top of page

How Emotions Impact Heart Health

One person dies of heart disease every minute in America. However, by proactively living a heart friendly lifestyle, you can mitigate and reduce your risk.

Dr. John Whyte, Chief Medical Officer of WebMD and author of the new book “Take Control of Your Heart Disease Risk,” joins Dr. Phil on his Phil in the Blanks podcast to explain how emotions impact the heart and give you tools to help save a life.

“You just can’t focus on diet and exercise, you need to focus on your emotions as well,” Dr. Whyte says.

“If you're somebody who struggles with depression, anxiety, stress, loneliness, you need to perk up and listen, because this could be contributing to your risk of having a life-altering or life-ending cardiac event,” Dr. Phil says. “It's time to stop ignoring this mind-body connection when it comes to our heart.” New episodes of Phil in the Blanks drop Tuesdays. Listen and subscribe today!



Please help by sharing, rating, reviewing, and adding a comment on: Apple Podcasts or click here for other podcast platforms

Photo Credit: Eric Anthony


Dr. Phil McGraw: One person every minute dies of heart disease in America. Now, look, this is preventable.

Dr. Phil McGraw: by proactively living a heart-friendly lifestyle, you can mitigate your risk for years to come, and you have the power to reduce your risk.

Dr. John Whyte: You just can't focus on diet and exercise. You need to focus on your emotions as well.

Dr. John Whyte: What we see in people with depression is really this chronic inflammation.

Dr. John Whyte: People that are depressed have elevated levels of C-reactive protein.

Dr. John Whyte: It causes something known as Endothelial dysfunction. Fancy words for it messes up the lining of your blood vessels so it makes them less elastic.

Dr. John Whyte: That's what chronic depression and stress can do to the physical structure of your heart. And people aren't talking enough about that.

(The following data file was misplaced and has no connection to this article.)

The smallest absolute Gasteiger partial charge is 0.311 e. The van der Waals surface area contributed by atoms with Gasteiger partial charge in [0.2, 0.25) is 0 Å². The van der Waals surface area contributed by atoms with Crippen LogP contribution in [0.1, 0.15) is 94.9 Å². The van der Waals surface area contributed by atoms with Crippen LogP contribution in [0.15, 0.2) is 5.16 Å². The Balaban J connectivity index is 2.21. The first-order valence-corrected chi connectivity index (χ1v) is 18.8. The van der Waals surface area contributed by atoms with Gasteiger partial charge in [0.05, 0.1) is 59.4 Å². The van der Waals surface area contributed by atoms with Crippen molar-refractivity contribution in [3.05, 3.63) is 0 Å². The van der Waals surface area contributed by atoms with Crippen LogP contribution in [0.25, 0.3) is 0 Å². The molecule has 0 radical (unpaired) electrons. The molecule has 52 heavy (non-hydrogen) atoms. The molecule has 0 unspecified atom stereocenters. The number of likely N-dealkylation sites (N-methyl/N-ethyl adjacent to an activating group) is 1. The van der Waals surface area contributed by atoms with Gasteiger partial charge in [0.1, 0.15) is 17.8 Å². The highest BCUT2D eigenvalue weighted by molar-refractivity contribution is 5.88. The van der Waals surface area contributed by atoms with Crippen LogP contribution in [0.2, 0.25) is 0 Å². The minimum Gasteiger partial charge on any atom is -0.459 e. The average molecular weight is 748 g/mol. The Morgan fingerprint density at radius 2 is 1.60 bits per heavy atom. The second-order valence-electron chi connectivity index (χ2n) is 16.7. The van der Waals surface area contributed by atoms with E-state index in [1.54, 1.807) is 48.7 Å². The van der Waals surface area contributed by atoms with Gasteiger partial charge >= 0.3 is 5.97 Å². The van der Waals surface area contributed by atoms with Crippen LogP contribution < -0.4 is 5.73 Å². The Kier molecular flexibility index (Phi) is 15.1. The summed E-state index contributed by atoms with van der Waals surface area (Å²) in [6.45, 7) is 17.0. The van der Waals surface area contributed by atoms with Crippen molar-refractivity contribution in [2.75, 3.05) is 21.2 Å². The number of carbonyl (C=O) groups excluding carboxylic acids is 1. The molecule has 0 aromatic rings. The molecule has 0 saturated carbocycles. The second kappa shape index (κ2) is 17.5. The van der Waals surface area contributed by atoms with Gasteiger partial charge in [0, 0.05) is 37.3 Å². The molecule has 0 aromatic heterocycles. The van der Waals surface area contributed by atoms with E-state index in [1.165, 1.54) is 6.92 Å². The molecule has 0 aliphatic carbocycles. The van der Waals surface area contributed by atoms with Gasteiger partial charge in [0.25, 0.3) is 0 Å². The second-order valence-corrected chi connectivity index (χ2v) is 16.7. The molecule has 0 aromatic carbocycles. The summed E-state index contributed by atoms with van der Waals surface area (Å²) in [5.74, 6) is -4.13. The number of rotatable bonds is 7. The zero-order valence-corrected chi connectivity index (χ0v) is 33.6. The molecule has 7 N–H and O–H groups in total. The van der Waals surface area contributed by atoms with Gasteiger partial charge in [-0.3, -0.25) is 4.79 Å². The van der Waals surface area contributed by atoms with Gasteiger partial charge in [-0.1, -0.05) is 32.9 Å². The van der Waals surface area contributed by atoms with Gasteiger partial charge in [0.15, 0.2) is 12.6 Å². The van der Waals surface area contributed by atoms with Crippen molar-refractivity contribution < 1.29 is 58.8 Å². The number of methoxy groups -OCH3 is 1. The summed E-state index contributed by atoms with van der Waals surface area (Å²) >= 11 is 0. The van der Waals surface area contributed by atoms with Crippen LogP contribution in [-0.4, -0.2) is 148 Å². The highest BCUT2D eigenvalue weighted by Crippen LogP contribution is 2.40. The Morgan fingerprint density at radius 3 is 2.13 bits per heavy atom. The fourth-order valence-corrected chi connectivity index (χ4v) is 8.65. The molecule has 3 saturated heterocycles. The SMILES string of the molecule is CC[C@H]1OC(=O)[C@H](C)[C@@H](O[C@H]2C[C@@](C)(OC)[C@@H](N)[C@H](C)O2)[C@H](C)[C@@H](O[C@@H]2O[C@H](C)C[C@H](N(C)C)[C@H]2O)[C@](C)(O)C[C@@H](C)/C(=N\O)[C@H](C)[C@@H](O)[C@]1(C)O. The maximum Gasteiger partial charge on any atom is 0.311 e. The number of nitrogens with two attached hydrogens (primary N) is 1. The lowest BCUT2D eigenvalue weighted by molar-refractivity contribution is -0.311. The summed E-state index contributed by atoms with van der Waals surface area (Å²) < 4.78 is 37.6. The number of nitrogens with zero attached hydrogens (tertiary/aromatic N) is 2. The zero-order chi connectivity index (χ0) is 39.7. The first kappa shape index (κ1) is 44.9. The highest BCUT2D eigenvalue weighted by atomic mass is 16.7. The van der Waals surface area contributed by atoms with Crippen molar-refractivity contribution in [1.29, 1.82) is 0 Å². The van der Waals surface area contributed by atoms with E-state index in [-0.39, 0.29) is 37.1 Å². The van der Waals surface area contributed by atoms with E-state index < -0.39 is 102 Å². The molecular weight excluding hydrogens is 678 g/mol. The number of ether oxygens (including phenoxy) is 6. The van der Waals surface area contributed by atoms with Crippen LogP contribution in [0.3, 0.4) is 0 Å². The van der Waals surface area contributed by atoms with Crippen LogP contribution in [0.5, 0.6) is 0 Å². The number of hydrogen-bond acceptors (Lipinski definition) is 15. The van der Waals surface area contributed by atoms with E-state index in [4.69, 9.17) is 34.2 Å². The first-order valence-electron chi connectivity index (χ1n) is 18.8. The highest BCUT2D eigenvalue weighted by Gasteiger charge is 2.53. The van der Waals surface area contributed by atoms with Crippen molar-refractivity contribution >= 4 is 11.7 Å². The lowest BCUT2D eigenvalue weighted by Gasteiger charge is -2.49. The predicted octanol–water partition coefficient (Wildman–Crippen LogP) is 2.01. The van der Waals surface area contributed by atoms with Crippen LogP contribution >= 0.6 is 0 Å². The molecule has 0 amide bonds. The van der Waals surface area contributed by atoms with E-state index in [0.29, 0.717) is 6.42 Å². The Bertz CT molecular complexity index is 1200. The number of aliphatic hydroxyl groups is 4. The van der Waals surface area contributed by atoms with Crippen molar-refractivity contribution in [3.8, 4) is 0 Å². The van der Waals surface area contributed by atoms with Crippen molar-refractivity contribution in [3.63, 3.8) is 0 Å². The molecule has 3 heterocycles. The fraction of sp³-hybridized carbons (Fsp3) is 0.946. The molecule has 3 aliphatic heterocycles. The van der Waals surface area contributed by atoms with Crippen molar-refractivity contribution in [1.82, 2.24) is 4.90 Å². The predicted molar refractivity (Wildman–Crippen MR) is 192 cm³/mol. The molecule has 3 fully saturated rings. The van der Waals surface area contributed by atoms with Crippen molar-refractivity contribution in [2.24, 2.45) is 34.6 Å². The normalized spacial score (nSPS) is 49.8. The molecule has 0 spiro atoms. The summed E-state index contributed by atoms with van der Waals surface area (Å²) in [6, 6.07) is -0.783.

Dr. Phil McGraw: there is evidence that that shows that emotions, attitudes such as gratitude. Can have a positive impact on areas of the brain,

Dr. John Whyte: The Bio-Physiologic whole basis of gratitude is changing the way that our brain is processing emotions and then impacting our heart rate and our breathing.

Dr. Phil McGraw: write down a 65 item blessings list.

Dr. Phil McGraw: We are about 30% more efficient if we have an optimistic attitude.


Get Connected & Let Dr. Phil Know What You Thought About The Episode:








Podcast Page: DrPhilintheBlanks

Dr. Phil

Dr. Phil Phanatics Facebook Page (Members Only)



Guest Social Links

Dr. John Whyte



Chief Medical Officer, WebMD Author “Take Control of Your Heart Disease Risk” Photo/Bio Credit:

John Whyte, MD, MPH, is a popular physician and writer who has been communicating to the public about health issues for nearly two decades.

Whyte is the Chief Medical Officer, WebMD. In this role, Whyte leads efforts to develop and expand strategic partnerships that create meaningful change around important and timely public health issues. Prior to WebMD, Whyte served as the director of professional affairs and stakeholder engagement at the Center for Drug Evaluation and Research at the U.S. Food and Drug Administration. Whyte worked with health care professionals, patients, and patient advocates, providing them with a focal point for advocacy, enhanced two-way communication, and collaboration, assisting them in navigating the FDA on issues concerning drug development, review, and drug safety. He also developed numerous initiatives to address diversity in clinical trials.

Prior to this, Whyte worked for nearly a decade as the chief medical expert and